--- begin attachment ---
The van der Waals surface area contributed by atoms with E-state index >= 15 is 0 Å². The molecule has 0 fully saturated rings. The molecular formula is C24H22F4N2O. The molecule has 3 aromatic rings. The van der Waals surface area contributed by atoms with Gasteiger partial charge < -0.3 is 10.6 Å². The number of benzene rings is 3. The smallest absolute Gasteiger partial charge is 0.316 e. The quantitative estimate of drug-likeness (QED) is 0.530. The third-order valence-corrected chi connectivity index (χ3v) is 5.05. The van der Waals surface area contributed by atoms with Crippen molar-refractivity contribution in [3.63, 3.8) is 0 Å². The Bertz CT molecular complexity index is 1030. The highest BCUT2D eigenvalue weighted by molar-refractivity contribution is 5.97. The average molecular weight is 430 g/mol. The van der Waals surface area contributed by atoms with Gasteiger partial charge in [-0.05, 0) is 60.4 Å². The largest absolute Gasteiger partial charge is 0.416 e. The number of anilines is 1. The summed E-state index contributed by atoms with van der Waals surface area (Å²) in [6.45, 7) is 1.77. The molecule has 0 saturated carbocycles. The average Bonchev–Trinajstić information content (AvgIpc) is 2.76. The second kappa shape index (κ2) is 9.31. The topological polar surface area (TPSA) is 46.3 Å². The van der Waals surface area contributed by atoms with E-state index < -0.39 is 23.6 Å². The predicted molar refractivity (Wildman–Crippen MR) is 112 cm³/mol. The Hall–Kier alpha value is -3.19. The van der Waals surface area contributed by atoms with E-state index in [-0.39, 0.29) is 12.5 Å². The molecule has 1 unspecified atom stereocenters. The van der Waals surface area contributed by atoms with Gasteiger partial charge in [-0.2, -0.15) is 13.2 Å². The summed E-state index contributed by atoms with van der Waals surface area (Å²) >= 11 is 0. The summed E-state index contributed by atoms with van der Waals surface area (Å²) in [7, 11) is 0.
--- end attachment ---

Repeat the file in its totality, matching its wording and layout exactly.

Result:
The van der Waals surface area contributed by atoms with E-state index >= 15 is 0 Å². The molecule has 0 fully saturated rings. The molecular formula is C24H22F4N2O. The molecule has 3 aromatic rings. The van der Waals surface area contributed by atoms with Gasteiger partial charge < -0.3 is 10.6 Å². The number of benzene rings is 3. The smallest absolute Gasteiger partial charge is 0.316 e. The quantitative estimate of drug-likeness (QED) is 0.530. The third-order valence-corrected chi connectivity index (χ3v) is 5.05. The van der Waals surface area contributed by atoms with Crippen molar-refractivity contribution in [3.63, 3.8) is 0 Å². The Bertz CT molecular complexity index is 1030. The highest BCUT2D eigenvalue weighted by molar-refractivity contribution is 5.97. The average molecular weight is 430 g/mol. The van der Waals surface area contributed by atoms with Gasteiger partial charge in [-0.05, 0) is 60.4 Å². The largest absolute Gasteiger partial charge is 0.416 e. The number of anilines is 1. The summed E-state index contributed by atoms with van der Waals surface area (Å²) in [6.45, 7) is 1.77. The molecule has 0 saturated carbocycles. The average Bonchev–Trinajstić information content (AvgIpc) is 2.76. The second kappa shape index (κ2) is 9.31. The topological polar surface area (TPSA) is 46.3 Å². The van der Waals surface area contributed by atoms with E-state index < -0.39 is 23.6 Å². The predicted molar refractivity (Wildman–Crippen MR) is 112 cm³/mol. The Hall–Kier alpha value is -3.19. The van der Waals surface area contributed by atoms with E-state index in [-0.39, 0.29) is 12.5 Å². The molecule has 1 unspecified atom stereocenters. The van der Waals surface area contributed by atoms with Gasteiger partial charge in [-0.2, -0.15) is 13.2 Å². The summed E-state index contributed by atoms with van der Waals surface area (Å²) >= 11 is 0. The summed E-state index contributed by atoms with van der Waals surface area (Å²) in [7, 11) is 0.